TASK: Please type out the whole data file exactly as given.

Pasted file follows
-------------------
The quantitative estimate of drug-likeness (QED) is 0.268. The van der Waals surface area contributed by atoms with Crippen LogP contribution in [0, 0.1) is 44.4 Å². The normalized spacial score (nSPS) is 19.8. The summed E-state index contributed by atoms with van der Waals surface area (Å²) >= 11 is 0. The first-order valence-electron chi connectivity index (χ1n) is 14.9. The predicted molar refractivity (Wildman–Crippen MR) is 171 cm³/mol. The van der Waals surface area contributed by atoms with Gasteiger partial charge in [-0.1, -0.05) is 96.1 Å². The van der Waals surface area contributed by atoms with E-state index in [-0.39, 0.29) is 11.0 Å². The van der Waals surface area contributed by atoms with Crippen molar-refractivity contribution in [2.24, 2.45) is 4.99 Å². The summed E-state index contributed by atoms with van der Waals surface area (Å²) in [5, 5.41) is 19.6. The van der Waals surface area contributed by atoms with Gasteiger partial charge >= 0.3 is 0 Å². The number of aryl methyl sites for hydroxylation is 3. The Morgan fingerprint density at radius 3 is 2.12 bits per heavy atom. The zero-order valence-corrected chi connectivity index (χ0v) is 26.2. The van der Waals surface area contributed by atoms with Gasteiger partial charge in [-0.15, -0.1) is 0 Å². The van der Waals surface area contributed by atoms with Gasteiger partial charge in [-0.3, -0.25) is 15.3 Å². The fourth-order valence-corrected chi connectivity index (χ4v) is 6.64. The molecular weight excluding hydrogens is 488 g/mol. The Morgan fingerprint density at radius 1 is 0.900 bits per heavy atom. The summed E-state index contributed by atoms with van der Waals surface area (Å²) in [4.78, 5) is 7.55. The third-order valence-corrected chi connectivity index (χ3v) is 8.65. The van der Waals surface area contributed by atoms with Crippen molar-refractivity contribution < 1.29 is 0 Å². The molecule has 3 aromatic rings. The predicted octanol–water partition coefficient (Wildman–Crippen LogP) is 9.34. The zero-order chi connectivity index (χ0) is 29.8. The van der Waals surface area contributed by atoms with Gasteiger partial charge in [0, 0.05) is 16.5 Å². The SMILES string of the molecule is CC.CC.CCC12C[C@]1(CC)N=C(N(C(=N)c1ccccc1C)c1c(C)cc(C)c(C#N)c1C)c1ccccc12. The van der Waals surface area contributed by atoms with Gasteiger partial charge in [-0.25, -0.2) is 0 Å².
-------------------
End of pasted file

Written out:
The quantitative estimate of drug-likeness (QED) is 0.268. The van der Waals surface area contributed by atoms with Crippen LogP contribution in [0, 0.1) is 44.4 Å². The normalized spacial score (nSPS) is 19.8. The summed E-state index contributed by atoms with van der Waals surface area (Å²) >= 11 is 0. The first-order valence-electron chi connectivity index (χ1n) is 14.9. The predicted molar refractivity (Wildman–Crippen MR) is 171 cm³/mol. The van der Waals surface area contributed by atoms with Gasteiger partial charge in [-0.1, -0.05) is 96.1 Å². The van der Waals surface area contributed by atoms with E-state index in [-0.39, 0.29) is 11.0 Å². The van der Waals surface area contributed by atoms with Crippen molar-refractivity contribution in [2.24, 2.45) is 4.99 Å². The summed E-state index contributed by atoms with van der Waals surface area (Å²) in [5, 5.41) is 19.6. The van der Waals surface area contributed by atoms with Gasteiger partial charge >= 0.3 is 0 Å². The number of aryl methyl sites for hydroxylation is 3. The Morgan fingerprint density at radius 3 is 2.12 bits per heavy atom. The zero-order valence-corrected chi connectivity index (χ0v) is 26.2. The van der Waals surface area contributed by atoms with Gasteiger partial charge in [-0.15, -0.1) is 0 Å². The van der Waals surface area contributed by atoms with Gasteiger partial charge in [-0.3, -0.25) is 15.3 Å². The fourth-order valence-corrected chi connectivity index (χ4v) is 6.64. The molecular weight excluding hydrogens is 488 g/mol. The Morgan fingerprint density at radius 1 is 0.900 bits per heavy atom. The summed E-state index contributed by atoms with van der Waals surface area (Å²) in [4.78, 5) is 7.55. The third-order valence-corrected chi connectivity index (χ3v) is 8.65. The van der Waals surface area contributed by atoms with Crippen molar-refractivity contribution < 1.29 is 0 Å². The molecule has 3 aromatic rings. The predicted octanol–water partition coefficient (Wildman–Crippen LogP) is 9.34. The zero-order chi connectivity index (χ0) is 29.8. The van der Waals surface area contributed by atoms with Gasteiger partial charge in [0, 0.05) is 16.5 Å². The SMILES string of the molecule is CC.CC.CCC12C[C@]1(CC)N=C(N(C(=N)c1ccccc1C)c1c(C)cc(C)c(C#N)c1C)c1ccccc12. The van der Waals surface area contributed by atoms with Gasteiger partial charge in [-0.25, -0.2) is 0 Å².